Another point of contention between the city and the teachers is job-security and job-performance evaluations. Fund has some interesting stats on that, too, “Just 15 percent of fourth graders [in Chicago public schools] are proficient in reading and only 56 percent of students who enter their freshman year of high school wind up graduating.” Clearly something isn’t working, but the union and the school board disagree about the best way to regard good teachers while replacing ineffective ones.
I’m not interested in mediating the dispute between the City of Chicago and its teachers. I simply want to make two points about the Catholic understanding of such disputes. First, Catholic social teaching demands that union activities—including strikes—must always be judged according to the demands of the common good. Here’s Pope John Paul II addressing the question of the workers’ right to strike in his 1981 encyclical, Laborem Exercens:
One method used by unions in pursuing the just rights of their members is the strike or work stoppage, as a kind of ultimatum to the competent bodies, especially the employers. This method is recognized by Catholic social teaching as legitimate in the proper conditions and within just limits. In this connection workers should be assured the right to strike, without being subjected to personal penal sanctions for taking part in a strike. While admitting that it is a legitimate means, we must at the same time emphasize that a strike remains, in a sense, an extreme means. It must not be abused; it must not be abused especially for “political” purposes. Furthermore it must never be forgotten that, when essential community services are in question, they must in every case be ensured, if necessary by means of appropriate legislation. Abuse of the strike weapon can lead to the paralysis of the whole of socioeconomic life, and this is contrary to the requirements of the common good of society, which also corresponds to the properly understood nature of work itself.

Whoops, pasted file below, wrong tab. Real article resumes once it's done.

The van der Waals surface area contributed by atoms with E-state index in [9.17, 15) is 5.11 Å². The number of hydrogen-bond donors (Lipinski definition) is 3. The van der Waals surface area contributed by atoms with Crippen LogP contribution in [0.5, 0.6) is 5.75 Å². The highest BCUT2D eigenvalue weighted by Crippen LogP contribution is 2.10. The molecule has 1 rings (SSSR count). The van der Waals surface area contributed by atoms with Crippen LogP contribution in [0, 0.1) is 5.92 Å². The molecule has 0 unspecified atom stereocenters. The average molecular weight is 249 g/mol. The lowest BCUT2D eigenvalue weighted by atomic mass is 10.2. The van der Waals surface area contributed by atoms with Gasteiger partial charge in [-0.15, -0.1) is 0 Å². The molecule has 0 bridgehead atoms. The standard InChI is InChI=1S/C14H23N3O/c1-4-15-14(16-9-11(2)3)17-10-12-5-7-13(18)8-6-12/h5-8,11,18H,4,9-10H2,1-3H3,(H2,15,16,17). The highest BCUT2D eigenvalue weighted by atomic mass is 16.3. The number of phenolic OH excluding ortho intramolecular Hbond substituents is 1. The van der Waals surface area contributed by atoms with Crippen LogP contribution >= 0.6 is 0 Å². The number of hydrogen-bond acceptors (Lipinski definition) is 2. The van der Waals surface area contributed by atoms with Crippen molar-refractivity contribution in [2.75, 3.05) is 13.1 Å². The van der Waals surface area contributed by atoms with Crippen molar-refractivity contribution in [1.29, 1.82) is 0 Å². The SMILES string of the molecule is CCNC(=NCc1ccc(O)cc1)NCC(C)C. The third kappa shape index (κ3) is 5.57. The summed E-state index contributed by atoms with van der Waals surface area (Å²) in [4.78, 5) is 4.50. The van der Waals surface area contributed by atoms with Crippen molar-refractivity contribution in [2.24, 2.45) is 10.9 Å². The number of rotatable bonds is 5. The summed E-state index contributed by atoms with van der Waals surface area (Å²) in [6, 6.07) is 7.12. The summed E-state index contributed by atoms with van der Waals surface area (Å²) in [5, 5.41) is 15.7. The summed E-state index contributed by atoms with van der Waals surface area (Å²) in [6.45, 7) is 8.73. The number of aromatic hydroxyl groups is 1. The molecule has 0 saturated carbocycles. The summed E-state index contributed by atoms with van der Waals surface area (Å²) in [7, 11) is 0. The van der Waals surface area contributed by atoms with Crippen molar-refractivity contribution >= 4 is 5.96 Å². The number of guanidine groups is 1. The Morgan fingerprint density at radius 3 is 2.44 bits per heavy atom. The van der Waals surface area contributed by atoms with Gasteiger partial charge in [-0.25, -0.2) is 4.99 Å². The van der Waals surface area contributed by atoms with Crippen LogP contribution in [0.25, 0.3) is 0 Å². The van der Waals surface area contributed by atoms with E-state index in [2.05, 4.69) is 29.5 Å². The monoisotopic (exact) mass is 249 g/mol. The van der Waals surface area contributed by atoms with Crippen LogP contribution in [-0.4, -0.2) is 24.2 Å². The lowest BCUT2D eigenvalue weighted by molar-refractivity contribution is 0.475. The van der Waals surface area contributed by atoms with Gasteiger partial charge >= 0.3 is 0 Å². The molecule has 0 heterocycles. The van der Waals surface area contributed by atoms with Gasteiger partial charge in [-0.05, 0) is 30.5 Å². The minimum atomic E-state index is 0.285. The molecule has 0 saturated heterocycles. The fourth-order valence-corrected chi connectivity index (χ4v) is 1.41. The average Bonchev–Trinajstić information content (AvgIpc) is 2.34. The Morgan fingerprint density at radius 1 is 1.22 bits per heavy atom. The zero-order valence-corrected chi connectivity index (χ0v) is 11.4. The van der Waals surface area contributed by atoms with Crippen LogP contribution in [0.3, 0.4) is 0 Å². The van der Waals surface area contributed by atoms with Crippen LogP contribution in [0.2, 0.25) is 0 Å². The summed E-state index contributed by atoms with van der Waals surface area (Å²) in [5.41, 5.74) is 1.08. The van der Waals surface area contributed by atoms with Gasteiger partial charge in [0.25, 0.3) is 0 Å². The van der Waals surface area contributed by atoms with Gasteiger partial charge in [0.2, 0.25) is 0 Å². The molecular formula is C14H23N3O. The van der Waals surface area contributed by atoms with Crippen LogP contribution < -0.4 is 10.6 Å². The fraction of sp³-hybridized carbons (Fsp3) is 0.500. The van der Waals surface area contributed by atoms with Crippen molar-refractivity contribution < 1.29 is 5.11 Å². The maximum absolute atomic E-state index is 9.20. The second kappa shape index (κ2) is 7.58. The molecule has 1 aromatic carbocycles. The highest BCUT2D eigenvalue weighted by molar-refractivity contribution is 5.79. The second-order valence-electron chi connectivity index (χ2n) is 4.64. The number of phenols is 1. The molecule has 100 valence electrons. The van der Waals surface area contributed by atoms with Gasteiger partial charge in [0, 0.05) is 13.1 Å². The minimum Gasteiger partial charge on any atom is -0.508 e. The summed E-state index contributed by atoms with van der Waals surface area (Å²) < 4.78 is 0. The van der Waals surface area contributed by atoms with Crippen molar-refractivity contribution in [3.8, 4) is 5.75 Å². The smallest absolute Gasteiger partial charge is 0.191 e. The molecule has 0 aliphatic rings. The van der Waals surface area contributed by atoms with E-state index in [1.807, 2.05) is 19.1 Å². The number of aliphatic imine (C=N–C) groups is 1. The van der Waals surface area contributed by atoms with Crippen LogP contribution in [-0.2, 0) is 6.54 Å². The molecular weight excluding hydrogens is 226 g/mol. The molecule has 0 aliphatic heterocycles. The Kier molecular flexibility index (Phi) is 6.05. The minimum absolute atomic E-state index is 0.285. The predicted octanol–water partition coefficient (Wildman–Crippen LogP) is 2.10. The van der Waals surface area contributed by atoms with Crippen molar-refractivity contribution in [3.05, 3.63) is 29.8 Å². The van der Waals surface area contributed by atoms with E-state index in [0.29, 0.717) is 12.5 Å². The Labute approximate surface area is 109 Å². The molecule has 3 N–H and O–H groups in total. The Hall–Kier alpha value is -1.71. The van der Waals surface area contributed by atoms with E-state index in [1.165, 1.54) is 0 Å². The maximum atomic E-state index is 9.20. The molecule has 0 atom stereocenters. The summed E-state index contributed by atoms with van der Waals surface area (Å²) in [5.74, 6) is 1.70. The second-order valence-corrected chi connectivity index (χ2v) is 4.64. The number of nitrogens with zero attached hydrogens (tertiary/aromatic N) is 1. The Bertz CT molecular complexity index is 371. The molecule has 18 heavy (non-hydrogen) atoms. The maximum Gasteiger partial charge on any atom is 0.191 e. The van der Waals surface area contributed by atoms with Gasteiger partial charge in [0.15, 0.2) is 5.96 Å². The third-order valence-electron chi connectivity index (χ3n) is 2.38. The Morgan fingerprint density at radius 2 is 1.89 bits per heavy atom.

A second point related to the first: public-sector workers have rights, but unlike their private-sector counterparts, they are not pitting their interests against other private interests. Instead, public-sector unions pit their interests and the interests of their members against the duly-elected representatives of the people and their appointees. Simply put, public-sector unions have a fundamentally different relationship with their employers than private-sector unions precisely because of who sits across the negotiating table. The principle of subsidiarity requires us to differentiate between private associations and government. Accordingly, it would seem that unions do not have the same rights with respect to both private and public employers.
More work is needed to flesh out the difference between the two kinds of labor organizations, a distinction which, to the best of my knowledge, Catholic social teaching has never addressed directly. For economic and demographic reasons, such disputes are likely to become more common, not less, in the years ahead.
Meanwhile, lets pray for a speedy—and just—resolution to the strike in Chicago.
Stephen P. White is a fellow in Catholic Studies at the Ethics and Public Policy Center in Washington, DC and coordinator of the Tertio Millennio Seminar on the Free Society. The views expressed here are his own.